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WELCOME TO JULIANA'S, A NEW YORK-STYLE PIZZA emporium. Juliana's heralds  the return of Patsy Grimaldi, New York City’s most celebrated pizza proprietor: not only to the NYC restaurant scene, but to 19 Old Fulton Street, the original location under the Brooklyn Bridge where he and his late wife, Carol, founded legendary Grimaldi’s Pizzeria. Unbeknownst to many, Pat and Carol severed their association with Grimaldi’s more than a decade ago when they sold the restaurant (along with their name) to a former customer. Even though they were no longer involved in the business they made famous, they never lost their zeal for serving (and eating!) truly great pizza. And so, after many requests from friends and family—and a desire to re-live a “dream come true”—they partnered with long-time close friend, Matthew Grogan, to establish Juliana’s, a neighborhood pizzeria, proudly preparing and serving pies the way Patsy has for generations: deliciously thin crusts hosting only the finest housemade, locally and internationally-sourced toppings, expertly turned inside the original hand-built, blazingly hot hearth—the first coal-fired oven commissioned in New York in over fifty years. 

Who is 'Juliana'

JULIANA'S IS AFFECTIONATELY NAMED IN HONOR OF PATSY'S MOTHER, JULIANA 'JULIA' GRIMALDI. JULIANA was born in Melfi, Italy, the youngest child of Domenico and Amalia Lancieri. She had three older brothers: Luigi, Franco and Pasquale. In the early 1900s, the family emigrated to the U.S. and settled in New York City. In 1925, Pasquale Lancieri (by then known as ‘Patsy’) and his wife, Carmella, opened a pastry shop on First Avenue in upper Manhattan. In 1933, they converted the shop to a restaurant, known today as the famous Patsy’s Pizzeria. Although the Lancieri family sold its interest in the mid-1990s, it still stands in its original East Harlem location.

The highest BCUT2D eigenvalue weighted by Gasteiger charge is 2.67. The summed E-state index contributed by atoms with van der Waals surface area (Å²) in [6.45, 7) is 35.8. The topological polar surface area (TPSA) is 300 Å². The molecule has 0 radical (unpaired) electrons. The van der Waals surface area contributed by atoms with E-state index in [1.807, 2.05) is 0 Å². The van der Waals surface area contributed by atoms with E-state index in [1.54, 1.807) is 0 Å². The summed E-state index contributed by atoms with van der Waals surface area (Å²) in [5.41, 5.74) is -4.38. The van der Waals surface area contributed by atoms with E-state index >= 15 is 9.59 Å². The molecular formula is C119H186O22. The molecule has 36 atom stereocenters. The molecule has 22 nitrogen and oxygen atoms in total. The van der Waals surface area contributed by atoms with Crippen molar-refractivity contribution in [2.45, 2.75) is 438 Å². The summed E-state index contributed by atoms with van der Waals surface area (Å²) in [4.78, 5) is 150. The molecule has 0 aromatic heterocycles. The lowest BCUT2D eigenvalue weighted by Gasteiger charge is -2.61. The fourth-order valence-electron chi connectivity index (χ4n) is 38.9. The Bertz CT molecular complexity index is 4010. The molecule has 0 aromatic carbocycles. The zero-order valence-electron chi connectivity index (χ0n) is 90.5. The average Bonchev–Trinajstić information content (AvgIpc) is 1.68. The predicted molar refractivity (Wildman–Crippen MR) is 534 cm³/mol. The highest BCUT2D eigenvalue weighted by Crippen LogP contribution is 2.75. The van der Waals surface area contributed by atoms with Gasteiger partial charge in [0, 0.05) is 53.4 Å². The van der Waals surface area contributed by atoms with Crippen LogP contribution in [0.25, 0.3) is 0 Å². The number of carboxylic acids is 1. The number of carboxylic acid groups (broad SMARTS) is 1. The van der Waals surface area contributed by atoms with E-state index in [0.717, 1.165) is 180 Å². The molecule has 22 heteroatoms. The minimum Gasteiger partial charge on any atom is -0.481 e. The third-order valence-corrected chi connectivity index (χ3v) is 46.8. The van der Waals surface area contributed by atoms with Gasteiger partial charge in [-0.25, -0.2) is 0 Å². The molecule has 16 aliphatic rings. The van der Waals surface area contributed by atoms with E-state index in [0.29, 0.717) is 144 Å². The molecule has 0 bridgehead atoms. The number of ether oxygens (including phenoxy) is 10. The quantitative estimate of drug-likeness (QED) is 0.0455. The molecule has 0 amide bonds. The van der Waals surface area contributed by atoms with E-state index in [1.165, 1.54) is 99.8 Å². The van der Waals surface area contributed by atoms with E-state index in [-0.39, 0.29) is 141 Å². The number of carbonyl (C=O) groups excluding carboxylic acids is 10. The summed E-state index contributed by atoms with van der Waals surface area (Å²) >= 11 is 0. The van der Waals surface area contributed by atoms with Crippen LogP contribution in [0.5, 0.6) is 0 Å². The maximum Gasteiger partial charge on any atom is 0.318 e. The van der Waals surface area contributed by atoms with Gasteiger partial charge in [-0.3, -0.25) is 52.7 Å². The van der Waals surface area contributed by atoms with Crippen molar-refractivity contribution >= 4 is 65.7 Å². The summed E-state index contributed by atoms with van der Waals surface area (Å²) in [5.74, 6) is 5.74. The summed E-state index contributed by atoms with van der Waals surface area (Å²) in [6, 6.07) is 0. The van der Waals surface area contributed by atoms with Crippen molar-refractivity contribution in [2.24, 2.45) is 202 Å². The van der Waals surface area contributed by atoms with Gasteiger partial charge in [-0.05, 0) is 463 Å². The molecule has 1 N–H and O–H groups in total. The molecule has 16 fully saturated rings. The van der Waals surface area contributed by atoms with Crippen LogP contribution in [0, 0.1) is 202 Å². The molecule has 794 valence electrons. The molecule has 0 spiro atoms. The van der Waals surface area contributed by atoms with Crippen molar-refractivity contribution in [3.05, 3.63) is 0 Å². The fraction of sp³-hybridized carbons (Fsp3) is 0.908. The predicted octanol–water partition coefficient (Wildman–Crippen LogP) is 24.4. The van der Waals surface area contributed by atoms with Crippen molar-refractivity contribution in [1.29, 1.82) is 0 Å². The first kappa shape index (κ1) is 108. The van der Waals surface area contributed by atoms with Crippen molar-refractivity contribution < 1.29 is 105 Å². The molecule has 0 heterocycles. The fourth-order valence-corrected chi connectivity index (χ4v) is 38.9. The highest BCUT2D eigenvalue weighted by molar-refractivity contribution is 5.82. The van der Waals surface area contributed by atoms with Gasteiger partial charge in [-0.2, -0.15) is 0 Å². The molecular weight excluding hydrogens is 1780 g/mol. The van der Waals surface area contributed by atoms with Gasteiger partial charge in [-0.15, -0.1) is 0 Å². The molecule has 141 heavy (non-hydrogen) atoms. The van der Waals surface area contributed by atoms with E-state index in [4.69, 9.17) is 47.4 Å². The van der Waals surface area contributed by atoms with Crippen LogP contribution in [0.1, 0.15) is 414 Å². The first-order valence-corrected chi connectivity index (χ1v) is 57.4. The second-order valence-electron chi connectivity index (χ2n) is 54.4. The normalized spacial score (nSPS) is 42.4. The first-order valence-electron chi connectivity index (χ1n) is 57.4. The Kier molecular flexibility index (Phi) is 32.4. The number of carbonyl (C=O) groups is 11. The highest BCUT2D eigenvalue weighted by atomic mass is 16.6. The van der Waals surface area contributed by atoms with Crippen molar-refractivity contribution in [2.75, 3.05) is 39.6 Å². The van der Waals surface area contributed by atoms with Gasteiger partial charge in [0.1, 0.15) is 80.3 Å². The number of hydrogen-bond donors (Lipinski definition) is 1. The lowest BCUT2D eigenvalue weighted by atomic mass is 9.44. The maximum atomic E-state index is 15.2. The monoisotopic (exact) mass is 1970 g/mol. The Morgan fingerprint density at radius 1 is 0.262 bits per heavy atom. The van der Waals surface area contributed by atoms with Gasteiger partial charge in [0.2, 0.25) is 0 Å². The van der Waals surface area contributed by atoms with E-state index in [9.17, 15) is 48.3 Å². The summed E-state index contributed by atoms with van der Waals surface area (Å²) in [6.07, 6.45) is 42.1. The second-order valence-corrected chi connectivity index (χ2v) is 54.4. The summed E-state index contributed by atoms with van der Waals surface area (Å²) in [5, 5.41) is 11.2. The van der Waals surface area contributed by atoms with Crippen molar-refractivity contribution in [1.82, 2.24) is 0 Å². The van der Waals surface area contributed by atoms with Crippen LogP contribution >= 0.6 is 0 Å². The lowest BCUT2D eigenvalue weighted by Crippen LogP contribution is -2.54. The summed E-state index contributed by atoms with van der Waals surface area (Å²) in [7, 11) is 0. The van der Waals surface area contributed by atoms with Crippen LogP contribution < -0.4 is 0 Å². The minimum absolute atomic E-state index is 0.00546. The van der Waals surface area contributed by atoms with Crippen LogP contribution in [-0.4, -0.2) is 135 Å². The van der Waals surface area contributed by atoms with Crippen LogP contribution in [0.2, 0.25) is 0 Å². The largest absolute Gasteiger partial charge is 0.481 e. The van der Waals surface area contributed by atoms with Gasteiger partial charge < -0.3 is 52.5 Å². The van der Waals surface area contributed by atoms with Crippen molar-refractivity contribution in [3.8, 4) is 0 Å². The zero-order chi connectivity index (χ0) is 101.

Meanwhile, Juliana fell in love with a fellow immigrant, a kindly music teacher named Frederico Grimaldi, who hailed from Nocera Inferiore, in the province of Salerno, just outside of Naples. They married, settled in the Bronx and had six children, with Patsy as the youngest. Sadly, Frederico died when Patsy was only ten years old and so he and his siblings were forced to go to work to support the family. Fortunately, Pat was able to get a job at his Uncle Patsy’s restaurant, starting out as a busboy. Within a few months, he moved to the pizza shop, where his obsession with pizza began to develop. Although he eventually pursued his own path, Patsy’s passion for great pizza and uncompromising commitment to quality have never waned. And so after many years of searching for just the right spot—and with encouragement from his mother—Pat’s dream of opening his own pizzeria finally came true, as he and Carol created what would eventually become known as Grimadi’s, now home to Juliana’s.